Though Spar is careful to use hedging words like “perhaps” and “inclined,” analyses built on gender essentialism, the idea that there are characteristics inherent in a person’s sex, are retro and unhelpful. (At one point, she suggests that men are naturally more averse to domestic chores! That’s not biology; that’s mama’s-boy laziness.) She also can’t work through the biology argument: Spar says it may be in women’s natures to leave unforgiving jobs, but she also she recounts that Elena Kagan’s first “great act” as Harvard Law School dean “was to put free tampons in all the school’s bathrooms,” a helpful amenity that likely wouldn’t occur to a man. Spar bypasses the whole “sex and gender are distinct” thing—the concept that women’s “inclinations” are social norms rather than sex characteristics—though viewing societal gender roles as accidents of history has long been a mainstay of feminist criticism. That is, Spar is arguing that biology makes women have babies and then drop out of a patriarchal workforce. But unforgiving jobs aren’t inevitable; imagine how much a critical mass of Kagans would change things.

But the most disappointing aspect to Wonder Women wasn’t Spar’s resorting to biological excuses, it was her realtalk to young women. Again, rather than counsel the upcoming generation to work toward restructuring the workplace for work-life balance—something millennials are doing anyway—she recommends tempering their dreams:

Want to be an investment banker or technology entrepreneur? That’s fine. But assume ninety-hour work weeks and, if you want children, more than full-time childcare. Assume you’ll work nights and weekends and that the guy across the hall will have an easier time than you. Assume the baby will come down with croup the night before your major presentation and have a backup plan in place. If you don’t want to live like this—and let’s be honest, most people don’t—then don’t become an investment banker or technology entrepreneur.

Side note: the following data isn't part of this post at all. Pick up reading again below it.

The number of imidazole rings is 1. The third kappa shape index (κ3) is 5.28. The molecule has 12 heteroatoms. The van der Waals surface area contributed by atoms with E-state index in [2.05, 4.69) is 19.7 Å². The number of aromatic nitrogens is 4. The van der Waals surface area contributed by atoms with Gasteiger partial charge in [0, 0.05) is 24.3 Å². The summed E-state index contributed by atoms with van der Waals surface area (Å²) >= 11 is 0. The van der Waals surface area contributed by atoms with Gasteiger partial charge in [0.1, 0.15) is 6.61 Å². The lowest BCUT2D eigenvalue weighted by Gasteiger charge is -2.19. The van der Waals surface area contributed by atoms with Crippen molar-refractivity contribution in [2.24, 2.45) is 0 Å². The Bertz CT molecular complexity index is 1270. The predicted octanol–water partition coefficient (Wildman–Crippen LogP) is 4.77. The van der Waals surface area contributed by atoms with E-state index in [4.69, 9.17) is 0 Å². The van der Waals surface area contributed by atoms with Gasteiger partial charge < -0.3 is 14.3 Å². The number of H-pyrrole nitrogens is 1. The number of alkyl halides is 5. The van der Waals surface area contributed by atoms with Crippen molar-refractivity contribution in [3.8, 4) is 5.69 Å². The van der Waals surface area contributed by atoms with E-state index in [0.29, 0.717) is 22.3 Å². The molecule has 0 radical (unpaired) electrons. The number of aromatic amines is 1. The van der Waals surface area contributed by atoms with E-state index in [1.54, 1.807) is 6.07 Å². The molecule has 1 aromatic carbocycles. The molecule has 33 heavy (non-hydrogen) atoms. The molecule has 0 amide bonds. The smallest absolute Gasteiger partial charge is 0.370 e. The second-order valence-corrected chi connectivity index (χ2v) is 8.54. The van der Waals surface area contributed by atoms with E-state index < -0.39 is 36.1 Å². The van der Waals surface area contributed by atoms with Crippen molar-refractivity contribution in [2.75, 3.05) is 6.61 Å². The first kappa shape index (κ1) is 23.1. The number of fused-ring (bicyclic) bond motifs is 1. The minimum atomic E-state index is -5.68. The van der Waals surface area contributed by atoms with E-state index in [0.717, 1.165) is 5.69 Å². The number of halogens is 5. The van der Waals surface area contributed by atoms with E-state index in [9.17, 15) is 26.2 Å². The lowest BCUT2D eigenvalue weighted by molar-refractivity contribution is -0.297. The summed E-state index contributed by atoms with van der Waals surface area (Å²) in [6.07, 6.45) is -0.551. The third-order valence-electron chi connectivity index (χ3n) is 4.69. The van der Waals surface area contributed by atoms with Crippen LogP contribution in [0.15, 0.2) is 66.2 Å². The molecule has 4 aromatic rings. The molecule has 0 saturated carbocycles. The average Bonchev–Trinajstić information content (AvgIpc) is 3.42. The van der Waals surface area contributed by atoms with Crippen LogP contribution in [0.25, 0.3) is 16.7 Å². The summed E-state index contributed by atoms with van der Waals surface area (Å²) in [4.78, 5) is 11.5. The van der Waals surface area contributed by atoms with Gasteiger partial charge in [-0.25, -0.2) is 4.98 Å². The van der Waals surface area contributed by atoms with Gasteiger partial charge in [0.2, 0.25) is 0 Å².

Spar is convincing when she posits that it women shouldn’t feel crushed by unrealistic standards—that this wasn’t what earlier generations of feminists intended when they fought for gender equality. And she intersperses her reductive biological arguments with compelling first-person anecdotes that illustrate how overwhelming it is to “have it all.” These attributes, and an articulate rendering of statistics and studies, make Wonder Woman an overall enjoyable read. But Spar—a wife and mother of three with a prestigious academic career—never makes it clear what part of her “all” she would give up to live a more reasonable life. It seems unfair to try convincing younger generations to settle.


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Kira Goldenberg is an associate editor at CJR.